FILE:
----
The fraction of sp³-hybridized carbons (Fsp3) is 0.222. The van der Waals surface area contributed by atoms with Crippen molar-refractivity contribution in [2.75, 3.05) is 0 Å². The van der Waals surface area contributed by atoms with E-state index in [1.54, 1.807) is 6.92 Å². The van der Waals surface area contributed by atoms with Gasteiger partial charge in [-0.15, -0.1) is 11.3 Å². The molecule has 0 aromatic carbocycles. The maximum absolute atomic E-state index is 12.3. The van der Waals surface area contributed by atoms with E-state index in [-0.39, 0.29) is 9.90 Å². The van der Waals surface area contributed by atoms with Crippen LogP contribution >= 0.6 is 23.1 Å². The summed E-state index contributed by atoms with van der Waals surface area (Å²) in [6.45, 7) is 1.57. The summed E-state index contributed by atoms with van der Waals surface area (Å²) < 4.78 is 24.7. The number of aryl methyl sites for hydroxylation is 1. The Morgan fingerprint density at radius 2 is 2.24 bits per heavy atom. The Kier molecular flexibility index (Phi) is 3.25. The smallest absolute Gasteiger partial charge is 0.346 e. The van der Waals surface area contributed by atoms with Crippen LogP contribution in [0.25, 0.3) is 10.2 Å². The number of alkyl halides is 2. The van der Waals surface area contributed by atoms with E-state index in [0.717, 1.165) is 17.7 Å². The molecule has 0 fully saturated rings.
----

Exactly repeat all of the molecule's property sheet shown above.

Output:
The fraction of sp³-hybridized carbons (Fsp3) is 0.222. The van der Waals surface area contributed by atoms with Crippen molar-refractivity contribution in [2.75, 3.05) is 0 Å². The van der Waals surface area contributed by atoms with E-state index in [1.54, 1.807) is 6.92 Å². The van der Waals surface area contributed by atoms with Gasteiger partial charge in [-0.15, -0.1) is 11.3 Å². The molecule has 0 aromatic carbocycles. The maximum absolute atomic E-state index is 12.3. The van der Waals surface area contributed by atoms with E-state index in [-0.39, 0.29) is 9.90 Å². The van der Waals surface area contributed by atoms with Crippen LogP contribution >= 0.6 is 23.1 Å². The summed E-state index contributed by atoms with van der Waals surface area (Å²) in [6.45, 7) is 1.57. The summed E-state index contributed by atoms with van der Waals surface area (Å²) < 4.78 is 24.7. The number of aryl methyl sites for hydroxylation is 1. The Morgan fingerprint density at radius 2 is 2.24 bits per heavy atom. The Kier molecular flexibility index (Phi) is 3.25. The smallest absolute Gasteiger partial charge is 0.346 e. The van der Waals surface area contributed by atoms with Crippen LogP contribution in [0.25, 0.3) is 10.2 Å². The number of alkyl halides is 2. The van der Waals surface area contributed by atoms with E-state index in [0.717, 1.165) is 17.7 Å². The molecule has 0 fully saturated rings.